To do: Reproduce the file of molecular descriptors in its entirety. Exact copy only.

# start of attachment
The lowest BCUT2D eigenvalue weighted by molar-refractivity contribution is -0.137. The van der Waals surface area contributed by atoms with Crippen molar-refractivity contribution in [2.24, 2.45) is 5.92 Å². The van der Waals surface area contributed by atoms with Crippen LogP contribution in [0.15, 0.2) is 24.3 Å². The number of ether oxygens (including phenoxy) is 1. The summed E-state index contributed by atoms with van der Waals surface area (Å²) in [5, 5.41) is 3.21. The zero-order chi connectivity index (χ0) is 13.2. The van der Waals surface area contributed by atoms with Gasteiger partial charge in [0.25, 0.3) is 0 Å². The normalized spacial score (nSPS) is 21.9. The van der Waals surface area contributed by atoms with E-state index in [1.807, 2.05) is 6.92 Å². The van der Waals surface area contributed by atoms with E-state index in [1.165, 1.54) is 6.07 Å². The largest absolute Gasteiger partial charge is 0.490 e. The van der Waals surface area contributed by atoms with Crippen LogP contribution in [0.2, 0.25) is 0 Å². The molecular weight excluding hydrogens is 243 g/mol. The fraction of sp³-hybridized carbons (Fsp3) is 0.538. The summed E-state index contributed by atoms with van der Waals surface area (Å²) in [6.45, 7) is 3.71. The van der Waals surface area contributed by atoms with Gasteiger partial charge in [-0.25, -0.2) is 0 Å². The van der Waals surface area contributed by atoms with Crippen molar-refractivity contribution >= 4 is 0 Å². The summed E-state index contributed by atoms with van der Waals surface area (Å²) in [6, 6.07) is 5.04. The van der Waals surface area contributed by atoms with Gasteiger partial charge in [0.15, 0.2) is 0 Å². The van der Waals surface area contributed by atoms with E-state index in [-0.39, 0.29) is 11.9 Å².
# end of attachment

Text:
The lowest BCUT2D eigenvalue weighted by molar-refractivity contribution is -0.137. The van der Waals surface area contributed by atoms with Crippen molar-refractivity contribution in [2.24, 2.45) is 5.92 Å². The van der Waals surface area contributed by atoms with Crippen LogP contribution in [0.15, 0.2) is 24.3 Å². The number of ether oxygens (including phenoxy) is 1. The summed E-state index contributed by atoms with van der Waals surface area (Å²) in [5, 5.41) is 3.21. The zero-order chi connectivity index (χ0) is 13.2. The van der Waals surface area contributed by atoms with Gasteiger partial charge in [0.25, 0.3) is 0 Å². The normalized spacial score (nSPS) is 21.9. The van der Waals surface area contributed by atoms with E-state index in [1.807, 2.05) is 6.92 Å². The van der Waals surface area contributed by atoms with E-state index in [1.165, 1.54) is 6.07 Å². The largest absolute Gasteiger partial charge is 0.490 e. The van der Waals surface area contributed by atoms with Crippen LogP contribution in [0.2, 0.25) is 0 Å². The molecular weight excluding hydrogens is 243 g/mol. The fraction of sp³-hybridized carbons (Fsp3) is 0.538. The summed E-state index contributed by atoms with van der Waals surface area (Å²) in [6.45, 7) is 3.71. The van der Waals surface area contributed by atoms with Gasteiger partial charge in [-0.25, -0.2) is 0 Å². The van der Waals surface area contributed by atoms with Crippen molar-refractivity contribution >= 4 is 0 Å². The summed E-state index contributed by atoms with van der Waals surface area (Å²) in [6, 6.07) is 5.04. The van der Waals surface area contributed by atoms with Gasteiger partial charge in [0.15, 0.2) is 0 Å². The van der Waals surface area contributed by atoms with E-state index in [-0.39, 0.29) is 11.9 Å².